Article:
Descent into a black hole
The story of an expedition’s closer and closer approach to a black hole – too close?
An article by Ute Kraus
The spaceship Yonjuni with its crew of specialist robots – purpose-built for deep-space exploration – is on its way to the centre of the Milky Way. All kinds of sensors transmit astrophysical data back to Earth, and there is also a visual transmission by three main cameras: camera 1, which is pointed straight ahead, camera 2 pointed to the right of the directon of flight and camera 3 pointed straight back.
A view of the Milky Way
After years of flight – the Earth has long-since become invisible, and the sun a star among stars – the outside view shows the Milky Way as a band of stars, luminous gas and dark dust clouds.
All cameras are in wide-angle mode, each covering 90 degrees, so that, combined, the three cameras together give a panorama reaching from the direction of flight to the left all the way to the back.
Then, a warning message from the central computer: the space-ship has begun unplanned acceleration, just as if it were close to a planet or a star – but the cameras show no such astronomical body close-by!
The mission control module classifies the event as “scientifically of interest”, “justifying a change-of-course”, “presumably harmless”, and adjusts the course of the space-ship for further exploration.
First view of the black hole
Camera 1 is shifted into zoom mode and, in the constellation Cygnus, discovers a small, ring-like, fuzzy structure:
Meanwhile, the scientific software on the main computer has already identified the object: It is a black hole of ten times the mass of a sun, at a distance of a mere 1.2 million kilometres from the space-ship.
A unique opportunity to study a black hole’s gravity at first hand. With 100 g (a hundred times the standard acceleration on Earth), the photon engines keep the distance to the black hole constant, while gyroscopic experiments are set up that will measure the black hole’s angular momentum. At this point, the lightly built service robots experience the first cases of deformation due to gravitational forces, and also the the first cases of material fatigue. The energy needed to keep the space-ship stationary is enourmous, and in order not to jeopardize the mission, the stay cannot be long.
Unfortunately, a cosmic particle traverses the IT compartment of the space-ship, home of the on-board computer system, and the indicator bit “fuel sufficient for the rest of the mission” is permanently set to “true”.
The main computer initiates a closer approach to the black hole.
A closer approach
At an acceleration of 15 million g, the space-ship hovers 3000 km above the black hole; gravitational forces have reduced the robots to scrap metal. By now, the ring structure is clearly visible. Behind that structure is the fact that, close to the black hole, light is deflected. The image of the clouds of gas and dust behind the black hole is distorted and arc-like. In the centre of the structure, the centre-region of the black hole becomes visible: a small disk that is completely black.
Next stop: a distance of mere 600 km from the black hole (400 millionen g are needed to help thespace-ship keep its distance). Multiple images are clearly visible now: within the circle, there is a second image of the whole of the Milky Way.
A distance of 150 kilometres (9 billion g). The black central region now occupies a substantial fraction of the field-of-view.
90 km above the black hole’s horizon (30 billion g) – camera 1 now sees nothing else but that black central region.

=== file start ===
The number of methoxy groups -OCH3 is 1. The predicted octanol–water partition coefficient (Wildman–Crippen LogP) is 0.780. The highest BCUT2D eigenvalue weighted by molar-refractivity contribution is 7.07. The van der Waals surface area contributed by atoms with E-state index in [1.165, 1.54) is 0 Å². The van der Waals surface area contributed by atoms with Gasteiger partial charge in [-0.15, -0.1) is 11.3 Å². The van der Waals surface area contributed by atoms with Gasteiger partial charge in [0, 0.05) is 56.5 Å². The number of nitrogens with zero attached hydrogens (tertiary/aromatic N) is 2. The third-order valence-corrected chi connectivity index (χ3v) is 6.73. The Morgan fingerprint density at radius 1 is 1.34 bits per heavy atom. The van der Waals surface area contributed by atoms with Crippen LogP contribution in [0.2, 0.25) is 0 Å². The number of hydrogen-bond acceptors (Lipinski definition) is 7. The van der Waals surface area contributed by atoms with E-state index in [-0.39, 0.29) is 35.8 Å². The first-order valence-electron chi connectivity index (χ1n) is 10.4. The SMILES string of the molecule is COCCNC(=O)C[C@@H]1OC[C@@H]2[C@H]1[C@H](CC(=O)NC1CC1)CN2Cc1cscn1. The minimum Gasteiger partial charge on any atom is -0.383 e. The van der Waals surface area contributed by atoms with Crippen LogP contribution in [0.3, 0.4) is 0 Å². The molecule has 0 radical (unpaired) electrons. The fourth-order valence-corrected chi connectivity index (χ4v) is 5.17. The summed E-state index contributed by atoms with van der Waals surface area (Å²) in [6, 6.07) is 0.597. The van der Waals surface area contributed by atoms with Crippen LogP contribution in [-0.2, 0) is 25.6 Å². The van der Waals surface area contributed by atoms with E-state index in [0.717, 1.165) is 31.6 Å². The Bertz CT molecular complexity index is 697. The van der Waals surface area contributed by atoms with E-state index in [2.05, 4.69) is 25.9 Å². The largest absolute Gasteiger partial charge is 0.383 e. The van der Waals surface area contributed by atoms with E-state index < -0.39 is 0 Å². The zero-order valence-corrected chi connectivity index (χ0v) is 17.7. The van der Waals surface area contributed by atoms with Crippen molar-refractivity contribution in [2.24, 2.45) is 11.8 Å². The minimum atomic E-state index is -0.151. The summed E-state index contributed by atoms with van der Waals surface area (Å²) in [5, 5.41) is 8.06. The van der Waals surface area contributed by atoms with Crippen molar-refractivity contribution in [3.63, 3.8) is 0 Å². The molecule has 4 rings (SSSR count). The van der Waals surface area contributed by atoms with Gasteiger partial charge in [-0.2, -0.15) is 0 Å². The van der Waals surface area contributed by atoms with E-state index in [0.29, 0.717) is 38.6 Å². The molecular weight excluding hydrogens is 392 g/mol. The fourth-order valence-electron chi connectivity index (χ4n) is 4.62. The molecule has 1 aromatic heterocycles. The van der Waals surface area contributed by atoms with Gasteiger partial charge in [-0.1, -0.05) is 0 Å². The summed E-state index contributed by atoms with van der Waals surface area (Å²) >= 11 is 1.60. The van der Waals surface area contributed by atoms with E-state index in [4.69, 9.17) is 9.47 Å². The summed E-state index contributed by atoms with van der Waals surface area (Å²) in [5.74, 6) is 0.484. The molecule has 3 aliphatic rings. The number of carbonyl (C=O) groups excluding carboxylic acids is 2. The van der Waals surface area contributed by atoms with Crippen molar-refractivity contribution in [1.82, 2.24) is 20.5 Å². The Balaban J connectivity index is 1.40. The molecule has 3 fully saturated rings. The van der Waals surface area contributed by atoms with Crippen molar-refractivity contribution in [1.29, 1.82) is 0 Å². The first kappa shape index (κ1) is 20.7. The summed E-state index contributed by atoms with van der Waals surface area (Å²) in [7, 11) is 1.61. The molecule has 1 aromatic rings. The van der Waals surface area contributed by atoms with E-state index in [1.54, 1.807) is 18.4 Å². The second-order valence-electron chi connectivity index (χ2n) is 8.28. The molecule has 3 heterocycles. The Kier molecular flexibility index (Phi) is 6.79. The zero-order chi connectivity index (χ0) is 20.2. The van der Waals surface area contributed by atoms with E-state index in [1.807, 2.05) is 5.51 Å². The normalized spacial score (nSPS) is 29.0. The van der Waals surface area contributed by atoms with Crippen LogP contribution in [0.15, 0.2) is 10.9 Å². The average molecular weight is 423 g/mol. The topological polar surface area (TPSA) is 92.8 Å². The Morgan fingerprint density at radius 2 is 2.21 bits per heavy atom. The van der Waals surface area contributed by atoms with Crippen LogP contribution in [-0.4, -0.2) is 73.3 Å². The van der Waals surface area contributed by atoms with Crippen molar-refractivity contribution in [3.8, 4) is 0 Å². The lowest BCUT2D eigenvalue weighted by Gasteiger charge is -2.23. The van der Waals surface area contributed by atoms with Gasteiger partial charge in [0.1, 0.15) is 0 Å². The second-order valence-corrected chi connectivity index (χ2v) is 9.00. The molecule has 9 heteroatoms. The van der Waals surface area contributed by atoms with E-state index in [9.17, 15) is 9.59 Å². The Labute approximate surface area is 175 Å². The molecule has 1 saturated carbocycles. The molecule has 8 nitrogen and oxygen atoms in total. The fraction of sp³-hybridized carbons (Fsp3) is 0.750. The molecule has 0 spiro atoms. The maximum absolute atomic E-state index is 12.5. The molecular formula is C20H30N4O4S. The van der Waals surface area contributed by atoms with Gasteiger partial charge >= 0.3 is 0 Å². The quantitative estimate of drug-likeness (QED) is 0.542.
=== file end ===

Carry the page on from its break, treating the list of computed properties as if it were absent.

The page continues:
Distance 45 km, acceleration 100 billion g: the space-ship has reached what is called the photon radius: The black hole now occupies exactly half of the celestial orb.
Distance 30 km (at 200 billion g): from the point of view of the space-ship, the black hole occupies more than half of the night sky.
The horizon is now a mere 13 km away. An acceleration of 650 billion g is needed to keep the space-ship in position. The only way to see the stars is to look back – in front of the space ship and to all sides, darkness reigns.
For a brief moment, and at an acceleration of 2 trillion g, the space-ship keeps a distance of 4 km to the horizon. Looking back, the starry skies are compressed into a small region of the sky. For every star, multiple images are visible.
Main on-board computer to Tanageshima Space Center: END OF MISSION
As observerd from a stationary position close to a black hole, stellar radiation is shifted towards shorter wave-lengths and higher intensities: stars look more blueish and brighter than usual. Also, there is a distinct change in the appearance of the Milky Way: what reaches the aforementioned observer as visible light is the infrared radiation emitted by far-away light sources. The clouds of gas and dust become invisible – as far as infrared radiation is concerned, they are perfectly transparent. At the same time, stars become visible that, for an observer on Earth, are obscured by the clouds in question. In the above images, these effects have not been taken into account.
In the story, there is talk of gigantic accelerations. The engine that could bring about those accalerations is just as fictional as the space-ship that could survive them. However, the same optical effects could be observed at much lower accelerations if the mass of the black hole is substantially larger. For instance, a mere 1 g is needed to hover at 1.005 times the Schwarzschild radius (corresponding to the last picture) if the black hole has 20 trillion times the solar mass.
More simulations by Ute Kraus and colleagues can be found on the Space Time Travel Pages
The pictures above make use of Axel Mellinger’s All-Sky Milky-Way Panorama (at low resolution), cf. http://home.arcor-online.de/axel.mellinger/allsky.html
is a professor of physic at Hildesheim University.
Cite this article as:
Ute Kraus, “Descent into a black hole” in: Einstein Online Band 01 (2005), 01-1019